A lot of the conversations I have with clients start in the same way. Excited to have a nutrition expert at their disposal for a full hour, the questioning begins immediately:
- “What about juice?”
- “Do I need to be gluten free?”
- “What should I eat for breakfast?”
Over time, our conversation shifts. Rather than just talking about the benefits of grass fed meat, or the pros and cons of drinking coffee, we start to talk about why making healthy choices is difficult at work, how to cook with picky eaters in the house, and how to take time for self-care.
As one client told me this last week – “I started working with you looking for you to tell me what to eat. But I’m starting to think that it’s about much more than that. It’s actually about changing my mindset.”
That’s the scary truth most nutritionists don’t tell you (or aren’t willing to work with you on). It’s not simply about intellectually knowing what food to put in your body at a specific time. It’s actually about understanding the patterns in your thinking and the blindspots that are keeping you from getting as far as you want to be.
Now you might be thinking – “that’s not what I’m here for! I want to lose weight or have more energy. I don’t want to deal with mindset mumbo-jumbo.”
But here’s the thing: the gains you make from working on the mindset mumbo-jumbo put the nutrition gains to shame. You start achieving your goals faster and with less stress when you’ve taken care of your mindset around the goals.
If knowledge is power, self-knowledge is all-encompassing, gratifying, amazing power.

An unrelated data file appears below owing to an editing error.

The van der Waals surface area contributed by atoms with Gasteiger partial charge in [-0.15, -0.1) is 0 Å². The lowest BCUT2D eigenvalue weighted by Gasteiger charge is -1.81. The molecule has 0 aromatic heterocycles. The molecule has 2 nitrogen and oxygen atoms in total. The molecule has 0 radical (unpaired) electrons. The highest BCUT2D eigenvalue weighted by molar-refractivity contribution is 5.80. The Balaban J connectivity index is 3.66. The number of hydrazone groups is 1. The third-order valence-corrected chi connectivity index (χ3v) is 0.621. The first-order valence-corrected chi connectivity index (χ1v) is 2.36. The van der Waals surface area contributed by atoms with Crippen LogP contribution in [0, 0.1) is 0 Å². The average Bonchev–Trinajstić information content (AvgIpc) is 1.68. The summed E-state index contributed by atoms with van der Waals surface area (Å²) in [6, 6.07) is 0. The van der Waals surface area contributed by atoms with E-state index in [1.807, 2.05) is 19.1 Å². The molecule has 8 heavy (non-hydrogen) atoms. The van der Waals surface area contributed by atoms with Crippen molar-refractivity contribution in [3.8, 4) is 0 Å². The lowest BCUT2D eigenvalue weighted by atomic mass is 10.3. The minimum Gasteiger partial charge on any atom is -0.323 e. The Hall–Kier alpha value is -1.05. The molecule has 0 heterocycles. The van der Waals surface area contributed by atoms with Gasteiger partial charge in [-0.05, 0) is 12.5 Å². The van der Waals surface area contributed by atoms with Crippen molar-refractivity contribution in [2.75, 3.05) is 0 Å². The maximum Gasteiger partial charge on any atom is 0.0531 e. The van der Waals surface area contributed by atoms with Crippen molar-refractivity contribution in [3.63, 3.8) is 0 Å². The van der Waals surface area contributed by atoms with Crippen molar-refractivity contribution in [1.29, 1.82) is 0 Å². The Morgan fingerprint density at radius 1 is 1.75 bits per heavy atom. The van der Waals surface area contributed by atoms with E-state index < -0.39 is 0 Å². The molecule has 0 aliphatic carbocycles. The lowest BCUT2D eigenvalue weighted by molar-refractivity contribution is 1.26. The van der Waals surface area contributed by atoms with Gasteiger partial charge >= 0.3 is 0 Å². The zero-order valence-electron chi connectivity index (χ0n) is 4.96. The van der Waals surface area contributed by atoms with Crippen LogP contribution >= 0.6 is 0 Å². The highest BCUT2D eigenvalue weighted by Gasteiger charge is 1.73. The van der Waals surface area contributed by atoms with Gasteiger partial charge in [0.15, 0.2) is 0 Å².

This isn’t just true for nutrition – it’s important in all areas of your life. For many of our goals, we say we want to know ONE thing, but we actually want and need the answers to another question.
A great way to understand the goals behind your goals, or the problems behind your problems, is to ask yourself “which means what?”. It helps you get into the mindset behind your statements and understand the core issue or desire you’re working with.
The process is quite simple. You name your goal (for example, I want to lose 10 pounds”), and then ask yourself “which means what?”
Answer the question (e.g., “Which means that I fit in my skinny jeans”), and ask yourself again “which means what?”.
Answer yet again (e.g., “Which means that I’m the same weight I was during college”).
“Which means what?” “Which means that I feel young, energetic, and excited.”
Ah-ha! Your weight loss goal is not just about the number on the scale, or the size of your pants. It’s about your energy, your enthusiasm, and your quality of life.
“Which means what” helps you connect with your why and with the emotional reasons driving your behaviors. Most importantly, this line of questioning gives you a much more compelling reason to stick to the habits that will lead to those goals day in and day out.
So now it’s your turn: choose one goal you’re currently working towards and ask yourself “which means what?” until you get to a core feeling or emotion. Did you learn anything new about yourself or that goal because of your questioning?
Give this method a try and let me know how it goes in the comments below.
Thanks for reading, and have a wonderful day,
Samantha Attard, PhD, is the founder of Happy Healthy Human. Sam is a performance coach and yoga instructor who helps people eat, move, and live with intention. Learn more here.